Texas on the Potomac: Texan lawmakers angry that Canadian oil for the Keystone pipeline might go to ‘our worst enemy’
Canada’s Prime Minister Stephen Harper (L) and his wife Laureen disembark from their aircraft after arriving at Beijing international airport. Harper will meet Chinese Premier Wen Jiabao on Wednesday, kicking off a four-day trip aimed at prying open more of the Chinese market for Canadian resources. (AFP Photo/Ed Jones)
The Canadians might not be allowed to build a pipeline going south to the Texas Gulf Coast, so now they’re determined to build one going west to the Canadian Pacific Coast.
After President Obama rejected the Keystone XL pipeline last month, the conservative Canadian government has begun looking for another potential buyer for the oil that was intended for the pipeline. That buyer is China, the energy-craving economic giant that’s already invested more than $16 billion dollars in the Canadian oil industry in the last two years.
Canadian prime minister Stephen Harper went to China Tuesday with a delegation of 40 Canadian business leaders to discuss energy.
In a word: PIPELINE.
Among members of the Texas congressional, there’s regret and disappointment that the oil intended for the U.S. may now be purchased by China.
Rep. John Culberson is angry that Canada has been “driven into the arms of the Chinese.”
“It’s outrageous and unacceptable to drive our friends the Canadians into the arms of China,” Rep. John Culberson, a Houston Republican, told Texas on the Potomac. “Next to our national debt, the communist Chinese government is the biggest threat to American national security in the 21st century.”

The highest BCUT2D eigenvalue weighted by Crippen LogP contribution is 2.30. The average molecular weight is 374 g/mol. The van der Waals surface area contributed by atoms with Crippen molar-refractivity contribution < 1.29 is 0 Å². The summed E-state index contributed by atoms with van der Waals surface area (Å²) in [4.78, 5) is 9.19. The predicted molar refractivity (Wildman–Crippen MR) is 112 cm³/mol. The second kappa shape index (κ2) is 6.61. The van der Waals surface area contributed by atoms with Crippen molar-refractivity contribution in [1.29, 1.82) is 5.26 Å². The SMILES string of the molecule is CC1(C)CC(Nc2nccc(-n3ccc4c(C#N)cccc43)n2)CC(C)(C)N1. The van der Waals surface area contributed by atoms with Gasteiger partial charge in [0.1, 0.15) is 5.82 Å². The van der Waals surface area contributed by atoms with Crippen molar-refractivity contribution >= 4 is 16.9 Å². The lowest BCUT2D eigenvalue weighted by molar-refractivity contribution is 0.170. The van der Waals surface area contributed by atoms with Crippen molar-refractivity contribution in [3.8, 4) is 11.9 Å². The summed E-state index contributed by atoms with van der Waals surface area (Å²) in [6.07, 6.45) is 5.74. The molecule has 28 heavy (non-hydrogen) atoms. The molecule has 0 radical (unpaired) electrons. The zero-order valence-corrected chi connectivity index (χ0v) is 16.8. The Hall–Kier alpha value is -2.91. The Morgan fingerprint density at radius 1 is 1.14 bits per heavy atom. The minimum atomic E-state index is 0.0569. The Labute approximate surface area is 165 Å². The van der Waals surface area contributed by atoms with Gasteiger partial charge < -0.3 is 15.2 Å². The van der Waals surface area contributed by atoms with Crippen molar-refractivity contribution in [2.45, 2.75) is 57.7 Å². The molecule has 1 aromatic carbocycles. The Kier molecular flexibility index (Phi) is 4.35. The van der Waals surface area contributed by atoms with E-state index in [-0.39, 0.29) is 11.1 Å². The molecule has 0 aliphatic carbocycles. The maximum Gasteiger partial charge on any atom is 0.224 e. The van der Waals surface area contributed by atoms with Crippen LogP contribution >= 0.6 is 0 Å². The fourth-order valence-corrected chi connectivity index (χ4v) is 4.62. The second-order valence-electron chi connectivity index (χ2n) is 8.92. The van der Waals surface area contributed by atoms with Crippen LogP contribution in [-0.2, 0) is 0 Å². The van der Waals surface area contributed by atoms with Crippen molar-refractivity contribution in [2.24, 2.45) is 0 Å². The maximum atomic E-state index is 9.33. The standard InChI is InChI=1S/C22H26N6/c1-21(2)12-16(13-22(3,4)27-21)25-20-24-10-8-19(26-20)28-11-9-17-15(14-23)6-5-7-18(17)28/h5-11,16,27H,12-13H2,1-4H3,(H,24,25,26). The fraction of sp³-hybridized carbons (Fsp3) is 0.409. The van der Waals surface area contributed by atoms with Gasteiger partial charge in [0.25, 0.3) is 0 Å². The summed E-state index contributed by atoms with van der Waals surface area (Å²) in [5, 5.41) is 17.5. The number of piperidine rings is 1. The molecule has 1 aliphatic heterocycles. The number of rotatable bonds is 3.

Culberson blamed the Democratic administration for the latest twist in U.S.-Canadian relations.
“President Obama has once again strengthened the Chinese, weakened the United States and driven one of our best friends into the arm of our worst enemy,” he said.
Culberson isn’t the only Texan lawmaker who is sad and angry to see the Canadian oil going to China instead of United States.
“It means that we have to import from Saudi Arabia and other countries that may not be nearly as friendly toward the United States as Canada. It makes so much more sense to import from our Canadian ally,” Rep. Gene Green, the Democrat from Houston.
The Republican majority in the House of Representatives is still trying to make the pipeline happen through legislation that Green recognizes “probably hasn’t got a chance to pass through the Senate.”